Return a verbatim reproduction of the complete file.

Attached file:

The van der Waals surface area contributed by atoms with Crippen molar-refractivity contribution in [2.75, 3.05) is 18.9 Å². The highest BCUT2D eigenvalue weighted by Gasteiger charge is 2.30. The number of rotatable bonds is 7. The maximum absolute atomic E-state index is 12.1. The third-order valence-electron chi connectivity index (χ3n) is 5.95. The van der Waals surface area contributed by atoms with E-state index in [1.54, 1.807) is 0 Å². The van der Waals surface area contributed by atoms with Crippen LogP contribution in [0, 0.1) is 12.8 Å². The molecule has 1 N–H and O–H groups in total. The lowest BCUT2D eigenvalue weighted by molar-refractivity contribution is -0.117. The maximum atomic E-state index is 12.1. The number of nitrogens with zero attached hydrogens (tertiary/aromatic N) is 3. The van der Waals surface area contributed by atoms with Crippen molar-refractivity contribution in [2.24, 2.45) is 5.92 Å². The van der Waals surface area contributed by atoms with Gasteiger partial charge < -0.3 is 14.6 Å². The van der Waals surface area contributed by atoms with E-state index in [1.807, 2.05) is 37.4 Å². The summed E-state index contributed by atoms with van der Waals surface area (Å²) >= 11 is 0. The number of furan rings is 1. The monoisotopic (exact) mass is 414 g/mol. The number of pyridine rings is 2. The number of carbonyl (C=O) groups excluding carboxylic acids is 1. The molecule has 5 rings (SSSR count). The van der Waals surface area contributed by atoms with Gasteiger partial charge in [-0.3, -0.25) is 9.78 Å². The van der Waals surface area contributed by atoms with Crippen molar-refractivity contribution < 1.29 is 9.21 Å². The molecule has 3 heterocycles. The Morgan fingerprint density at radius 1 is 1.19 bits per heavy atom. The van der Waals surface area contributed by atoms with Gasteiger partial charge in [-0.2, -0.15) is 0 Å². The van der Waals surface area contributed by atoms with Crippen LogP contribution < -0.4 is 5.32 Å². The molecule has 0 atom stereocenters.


The van der Waals surface area contributed by atoms with Crippen molar-refractivity contribution in [2.75, 3.05) is 18.9 Å². The highest BCUT2D eigenvalue weighted by Gasteiger charge is 2.30. The number of rotatable bonds is 7. The maximum absolute atomic E-state index is 12.1. The third-order valence-electron chi connectivity index (χ3n) is 5.95. The van der Waals surface area contributed by atoms with E-state index in [1.54, 1.807) is 0 Å². The van der Waals surface area contributed by atoms with Crippen LogP contribution in [0, 0.1) is 12.8 Å². The molecule has 1 N–H and O–H groups in total. The lowest BCUT2D eigenvalue weighted by molar-refractivity contribution is -0.117. The maximum atomic E-state index is 12.1. The number of nitrogens with zero attached hydrogens (tertiary/aromatic N) is 3. The van der Waals surface area contributed by atoms with Crippen molar-refractivity contribution in [2.24, 2.45) is 5.92 Å². The van der Waals surface area contributed by atoms with Gasteiger partial charge < -0.3 is 14.6 Å². The van der Waals surface area contributed by atoms with E-state index in [1.807, 2.05) is 37.4 Å². The summed E-state index contributed by atoms with van der Waals surface area (Å²) >= 11 is 0. The number of furan rings is 1. The monoisotopic (exact) mass is 414 g/mol. The number of pyridine rings is 2. The number of carbonyl (C=O) groups excluding carboxylic acids is 1. The molecule has 5 rings (SSSR count). The van der Waals surface area contributed by atoms with Gasteiger partial charge in [-0.3, -0.25) is 9.78 Å². The van der Waals surface area contributed by atoms with Crippen molar-refractivity contribution < 1.29 is 9.21 Å². The molecule has 3 heterocycles. The Morgan fingerprint density at radius 1 is 1.19 bits per heavy atom. The van der Waals surface area contributed by atoms with Gasteiger partial charge in [-0.2, -0.15) is 0 Å². The van der Waals surface area contributed by atoms with Crippen LogP contribution < -0.4 is 5.32 Å². The molecule has 0 atom stereocenters.